• Chris L says:

        My worry, as I think others have mentioned, is that this will now give BA license to make further ‘enhancements’. Whether it’s really Covid or using Covid as an excuse, I get times are tough for airlines, but if they lose their loyal customer base and their position in the market, their long-term outlook could be worse. For me, the Easyjet brand has stood for cost-effective, reasonable service, whereas Ryanair has stood for ‘we’re cheap, so shut up and sit down in your pre-paid seat’.

      • Heathrow Flyer says:

        Lungdren is an ex-TUI man. His game his easyJet holidays. I’d say this is probably from the Peter Bellew school of thought (ex Ryanair and now COO of easyJet).

        I wouldn’t be surprised if Bellew took the helm longer term.

      • Lady London says:

        Plus BA tends to fly from better airports with decent facilities.

        I can see Gatwick’s facilities not improving or even declining for years now. And it’s hard to choose whether the awfulness of Stansted or Ryanair itself is the reason for avoiding them.

  • Jody says:

    I just put a comment in the chat about this!

    It will affect me a lot – I have medical equipment that I need to take with me that is quite bulky. I can fit enough of it plus my clothes etc for a weekend trip in what was the normal hand luggage size case perfectly, and that was one of the reasons for using Easyjet (have 3 bookings with them next year). The hands free is no good for me, I can’t fit my medical equipment in the little bag they give you. I can’t risk it going in the hold in case it doesn’t make it to the other end, and it won’t fit in the smaller bag you’re now allowed to take.

    Supposedly you’re allowed to take medical equipment for free, however that means I have to rely on the good nature of the person at the gate, and it is embarassing having to discuss it in public (I have to do this with BA too, as they stopped you being able to phone and add on medical baggage).

    So, I guess I’ll have to phone the contact centre and see where I stand, or pay up for an up front or extra legroom seat. If I was aware of that at the time of booking that would be one thing, as I could make a decision as to whether I wanted to book or not, but to introduce it when I’ve already booked stinks in my opinion. They should allow all existing bookings to retain the hand luggage size they had when they booked. Seeing as you have to show the email you have received to get the free ‘hands free’ service, surely they could honour your hand luggage size by doing the same thing?

    • Anna says:

      It sounds as though this might constitute disability discrimination – I’d love to hear what easyJet would have to say about that.

      • Jody says:

        I asked them once about medical baggage, as supposedly you can take it for free and it doesn’t count towards your baggage allowance.

        I was told they needed a letter from my GP or consultant no more than 3 months old. My consultant I see once a year (and this year was supposed to be a telephone consultation but it was cancelled because she was ill, and have heard no more about it). When I enquired at the GP surgery I was told requests could take up to 8 weeks and would cost £30.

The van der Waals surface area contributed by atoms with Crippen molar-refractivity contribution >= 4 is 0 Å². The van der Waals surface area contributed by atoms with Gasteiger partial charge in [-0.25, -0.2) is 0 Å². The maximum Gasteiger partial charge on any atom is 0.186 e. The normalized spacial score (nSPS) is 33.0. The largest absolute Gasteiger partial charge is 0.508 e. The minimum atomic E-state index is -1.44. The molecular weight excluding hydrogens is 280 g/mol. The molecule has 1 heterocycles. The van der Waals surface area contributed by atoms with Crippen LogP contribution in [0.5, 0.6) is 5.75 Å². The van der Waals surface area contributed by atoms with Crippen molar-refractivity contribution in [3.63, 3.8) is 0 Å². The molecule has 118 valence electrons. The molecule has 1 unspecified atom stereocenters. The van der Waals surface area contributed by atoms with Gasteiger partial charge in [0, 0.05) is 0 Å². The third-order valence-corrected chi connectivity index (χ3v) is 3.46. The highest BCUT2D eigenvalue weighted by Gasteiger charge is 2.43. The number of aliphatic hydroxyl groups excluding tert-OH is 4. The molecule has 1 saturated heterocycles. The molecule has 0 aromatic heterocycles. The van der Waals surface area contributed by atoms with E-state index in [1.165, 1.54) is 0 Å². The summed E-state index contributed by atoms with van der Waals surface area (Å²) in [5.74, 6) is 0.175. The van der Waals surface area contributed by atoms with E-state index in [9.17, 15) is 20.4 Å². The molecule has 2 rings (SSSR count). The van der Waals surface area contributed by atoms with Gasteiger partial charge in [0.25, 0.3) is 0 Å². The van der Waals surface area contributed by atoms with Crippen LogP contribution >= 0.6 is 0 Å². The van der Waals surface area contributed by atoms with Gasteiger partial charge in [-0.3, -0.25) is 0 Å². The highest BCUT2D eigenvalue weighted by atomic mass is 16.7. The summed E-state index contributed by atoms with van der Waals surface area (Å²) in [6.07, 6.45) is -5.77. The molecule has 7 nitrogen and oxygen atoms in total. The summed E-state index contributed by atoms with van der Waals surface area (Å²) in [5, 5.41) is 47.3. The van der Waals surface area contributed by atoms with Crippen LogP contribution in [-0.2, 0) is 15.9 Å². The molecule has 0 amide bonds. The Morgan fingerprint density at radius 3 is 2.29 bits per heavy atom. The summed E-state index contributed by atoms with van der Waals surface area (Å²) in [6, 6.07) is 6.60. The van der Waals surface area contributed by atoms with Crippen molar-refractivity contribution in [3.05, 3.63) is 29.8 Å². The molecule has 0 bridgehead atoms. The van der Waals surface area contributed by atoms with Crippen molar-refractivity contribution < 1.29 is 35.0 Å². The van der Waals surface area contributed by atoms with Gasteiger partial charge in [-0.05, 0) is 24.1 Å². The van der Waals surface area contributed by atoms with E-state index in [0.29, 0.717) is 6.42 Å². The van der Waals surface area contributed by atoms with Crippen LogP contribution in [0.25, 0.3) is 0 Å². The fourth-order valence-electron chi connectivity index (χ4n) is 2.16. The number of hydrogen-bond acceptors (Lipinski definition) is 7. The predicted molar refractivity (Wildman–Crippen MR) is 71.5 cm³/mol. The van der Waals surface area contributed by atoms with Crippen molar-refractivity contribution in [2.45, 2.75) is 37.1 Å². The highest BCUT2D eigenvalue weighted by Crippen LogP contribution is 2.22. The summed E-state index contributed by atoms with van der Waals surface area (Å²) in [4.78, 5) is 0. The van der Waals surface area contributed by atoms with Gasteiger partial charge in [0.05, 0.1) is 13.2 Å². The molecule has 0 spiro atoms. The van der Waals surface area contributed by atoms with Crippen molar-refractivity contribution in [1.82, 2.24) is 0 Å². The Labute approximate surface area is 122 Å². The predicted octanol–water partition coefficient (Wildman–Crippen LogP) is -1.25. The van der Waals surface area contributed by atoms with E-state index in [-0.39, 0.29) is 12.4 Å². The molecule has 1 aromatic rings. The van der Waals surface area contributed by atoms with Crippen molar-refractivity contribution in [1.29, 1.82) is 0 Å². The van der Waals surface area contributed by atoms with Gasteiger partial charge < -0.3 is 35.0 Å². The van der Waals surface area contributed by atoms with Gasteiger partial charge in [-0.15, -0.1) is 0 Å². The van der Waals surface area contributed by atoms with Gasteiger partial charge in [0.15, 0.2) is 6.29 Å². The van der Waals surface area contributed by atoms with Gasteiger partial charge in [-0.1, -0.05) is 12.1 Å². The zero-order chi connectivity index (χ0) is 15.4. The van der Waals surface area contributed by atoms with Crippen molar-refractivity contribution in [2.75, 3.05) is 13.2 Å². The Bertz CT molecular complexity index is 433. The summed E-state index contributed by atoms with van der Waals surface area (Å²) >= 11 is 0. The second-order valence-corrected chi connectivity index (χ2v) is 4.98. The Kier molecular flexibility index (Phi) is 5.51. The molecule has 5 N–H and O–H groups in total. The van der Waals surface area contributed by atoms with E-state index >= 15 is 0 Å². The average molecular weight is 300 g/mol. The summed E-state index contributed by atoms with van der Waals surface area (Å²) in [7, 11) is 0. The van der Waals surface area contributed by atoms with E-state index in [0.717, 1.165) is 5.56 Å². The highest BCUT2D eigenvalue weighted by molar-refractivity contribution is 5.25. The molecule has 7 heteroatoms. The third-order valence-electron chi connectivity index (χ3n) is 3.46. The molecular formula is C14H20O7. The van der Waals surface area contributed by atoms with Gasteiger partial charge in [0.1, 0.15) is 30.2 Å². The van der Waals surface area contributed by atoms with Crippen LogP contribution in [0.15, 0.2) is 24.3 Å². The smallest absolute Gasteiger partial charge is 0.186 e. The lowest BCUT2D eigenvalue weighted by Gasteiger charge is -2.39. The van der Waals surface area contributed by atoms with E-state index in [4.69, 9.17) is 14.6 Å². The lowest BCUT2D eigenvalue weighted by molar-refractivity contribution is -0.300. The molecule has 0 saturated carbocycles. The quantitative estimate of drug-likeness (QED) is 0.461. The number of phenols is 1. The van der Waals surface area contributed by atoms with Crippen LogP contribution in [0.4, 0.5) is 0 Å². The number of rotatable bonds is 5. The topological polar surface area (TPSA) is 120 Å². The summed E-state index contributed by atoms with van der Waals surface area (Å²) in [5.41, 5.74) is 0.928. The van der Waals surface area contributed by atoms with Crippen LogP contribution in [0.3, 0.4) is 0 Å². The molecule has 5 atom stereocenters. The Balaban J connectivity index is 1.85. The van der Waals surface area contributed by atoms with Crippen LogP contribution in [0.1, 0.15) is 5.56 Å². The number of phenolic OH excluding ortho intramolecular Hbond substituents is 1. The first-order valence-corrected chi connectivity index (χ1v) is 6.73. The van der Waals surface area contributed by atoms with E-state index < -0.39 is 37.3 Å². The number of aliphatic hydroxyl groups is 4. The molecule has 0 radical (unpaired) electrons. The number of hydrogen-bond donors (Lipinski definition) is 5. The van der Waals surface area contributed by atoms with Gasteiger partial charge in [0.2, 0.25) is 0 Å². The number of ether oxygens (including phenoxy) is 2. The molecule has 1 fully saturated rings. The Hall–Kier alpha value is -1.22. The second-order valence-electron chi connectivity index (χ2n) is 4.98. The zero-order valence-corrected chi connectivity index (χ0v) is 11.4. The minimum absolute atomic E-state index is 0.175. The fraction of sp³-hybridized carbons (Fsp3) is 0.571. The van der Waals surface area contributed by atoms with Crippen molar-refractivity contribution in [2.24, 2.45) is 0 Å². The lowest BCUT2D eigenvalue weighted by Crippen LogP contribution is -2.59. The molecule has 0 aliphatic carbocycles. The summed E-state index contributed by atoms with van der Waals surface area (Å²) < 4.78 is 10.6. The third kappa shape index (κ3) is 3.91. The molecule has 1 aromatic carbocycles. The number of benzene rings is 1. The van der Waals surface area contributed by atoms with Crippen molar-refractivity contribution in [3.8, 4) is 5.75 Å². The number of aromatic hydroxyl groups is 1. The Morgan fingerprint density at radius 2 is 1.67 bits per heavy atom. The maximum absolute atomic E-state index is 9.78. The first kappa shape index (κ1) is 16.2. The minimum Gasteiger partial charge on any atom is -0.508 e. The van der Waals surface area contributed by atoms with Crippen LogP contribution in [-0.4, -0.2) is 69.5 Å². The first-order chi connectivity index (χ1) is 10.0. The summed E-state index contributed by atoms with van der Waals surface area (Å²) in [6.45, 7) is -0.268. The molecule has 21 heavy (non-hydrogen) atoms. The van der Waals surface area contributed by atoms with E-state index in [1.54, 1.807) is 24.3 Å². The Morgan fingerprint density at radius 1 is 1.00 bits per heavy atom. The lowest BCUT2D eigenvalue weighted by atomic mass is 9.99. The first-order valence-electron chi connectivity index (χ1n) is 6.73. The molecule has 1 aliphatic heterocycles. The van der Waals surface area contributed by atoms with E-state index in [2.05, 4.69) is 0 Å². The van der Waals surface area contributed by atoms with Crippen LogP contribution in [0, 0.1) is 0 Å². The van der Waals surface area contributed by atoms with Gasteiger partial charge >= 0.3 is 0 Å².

I do have a letter that is very detailed about what I need to carry and why, but it’s way over 3 months old. I will need to carry this equipment forever, so while I might get away with requesting an updated letter from my consultant every few years, I certainly can’t get one every 3 months, which is what I’d need for next year.

        However, it’s not been an issue previously because we tend to only do 2 or 3 night trips with easyJet, so can fit all my equipment and clothes in one case (or sneak a few bits in my husband’s if necessary!).

        • ChrisBCN says:

          Personally I would get a letter electronically and change the date on it myself… The hurdles they have given you are unfair.

        • Adam says:

          Hi Jody. i’m a GP and it really is not acceptable that it should take eight weeks to get a letter from the practice. I also do not charge for this kind of letter as it is because of medical necessity and not of choice..

          • Jody says:

            If only you worked at my practice!! Things might be different now at mine, but I doubt it. There is a list up of everything they charge for, and medical letters are part of that. I guess they see it as extra admin (which obviously it is) so have decided to charge to try and put people off. Why it’s up to 8 weeks though I have no idea. Also, I would basically have to dictate the letter to my GP, the surgery I’ve had is pretty unusual, and apart from the fact they sign off my prescription requests each month (I order from an external specialist supplier) they would have very little clue as to how I deal with things on a day to day basis, and what I would need to take with me and why.

            It doesn’t say anything on the easyJet website about the medical letter needing to be dated within 3 months, so I guess when I speak to the contact centre I’ll have to push that.

            As an aside, I normally use special assistance at Luton, which is where we take our easyJet flights from, and that tends to mean we bypass the gate, so would be interesting to see there (I can’t imagine they would stop me at the plane door, although I guess stranger things have happened!).

    • Lady London says:

      I do not believe they can change their terms after you booked.

    • Lady London says:

      Medical equipment is exempt Jody. See the Martin Lewis explanation.

  • Carl says:

    Easyjet were the only one of the low cost carriers I was still willing to book. Still though, I’m sure they’ll do just fine without my business just as Ryanair and Wizz do.

  • Pete says:

    How long before BA go down this path? They could be market-leading among “full service” airlines in at least something! 😛

  • Optimus Prime says:

    Race to the bottom! If Alex Cruz were still around, he’d start considering this…

  • bill says:

    i was hoping flight club memberswere exempt from this but havent found anything to give me such hope. its wierd that the overhead lockers in the rear of the plane will be empty. surely theres money to be made by charging for the first 90 or so large cabin bags like ryanair do. (not that i agree with it) but this just seems wierd

    • timmy says:

      Flight Club has become useless for me. Haven’t had any benefit from it at all.

      The call centre staff are rude and not good.

    • Alan says:

      Must also complicate loading the plane, if they end up with a packed front section and empty rear section the plane won’t be able to get off the ground at the end of the runway.